Small two way speakers have been around for quite some time now. Once known as bookshelf speakers, people actually did put these speakers on book shelves. You could have your system in a neat package that had a very high wife acceptance factor. The sonic results of this practice were another matter altogether. The practice of putting speakers on shelves quickly stopped once good dedicated speaker stands became available and people realized the sonic advantages of removing their speakers from shelves.
Anyone wishing to have anything approaching full range sound however, often resorted to “shoe-horning” a pair of large floor standers into rooms that were really too small to properly accommodate them. Apartment dwellers often wound up sharing the bass from these large speakers with their neighbors. More often than not, the neighbors were not appreciative of the situation. The alternative was to live with the “book shelvers” and their highly compromised sound.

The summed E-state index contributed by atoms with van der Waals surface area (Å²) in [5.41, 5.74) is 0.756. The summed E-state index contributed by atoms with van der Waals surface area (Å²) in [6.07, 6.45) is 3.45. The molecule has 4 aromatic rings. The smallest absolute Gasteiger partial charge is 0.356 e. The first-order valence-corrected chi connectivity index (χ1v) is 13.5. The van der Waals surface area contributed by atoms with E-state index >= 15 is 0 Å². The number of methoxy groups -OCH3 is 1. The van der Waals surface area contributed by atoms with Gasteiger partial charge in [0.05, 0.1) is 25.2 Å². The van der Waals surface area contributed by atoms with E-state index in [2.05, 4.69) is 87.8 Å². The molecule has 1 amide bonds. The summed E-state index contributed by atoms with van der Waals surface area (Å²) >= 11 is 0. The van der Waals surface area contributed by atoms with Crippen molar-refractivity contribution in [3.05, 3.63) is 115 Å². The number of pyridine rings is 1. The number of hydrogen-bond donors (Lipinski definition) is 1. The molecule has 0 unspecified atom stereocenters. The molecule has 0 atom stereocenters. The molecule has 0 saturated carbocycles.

Fast forward to the present and, we have two-way stand mounted speakers that can cost upward of five figures. Correspondingly, the sound quality of small speakers has improved far beyond what anyone would have thought possible in the recent past.
John “Fritz” Heiler, the designer and owner of Fritz speakers, has taken a somewhat different approach in building and marketing their speakers. The company is dedicated to producing very high quality speakers at very affordable prices. These relatively low prices are not achieved by cutting corners or using cheap parts. On the contrary, Fritz uses the highest quality parts in his designs. The drivers are sourced from companies such as Vifa/Scanspeak, Morel, Seas & Peerless. These manufactures also provide the drivers for many of the highest end speaker manufactures in the business today. The Carbon 7 crossover is a First Order hand built unit made of very high quality parts that are matched to less than 1% tolerances. There are no caps or resistors in the circuit.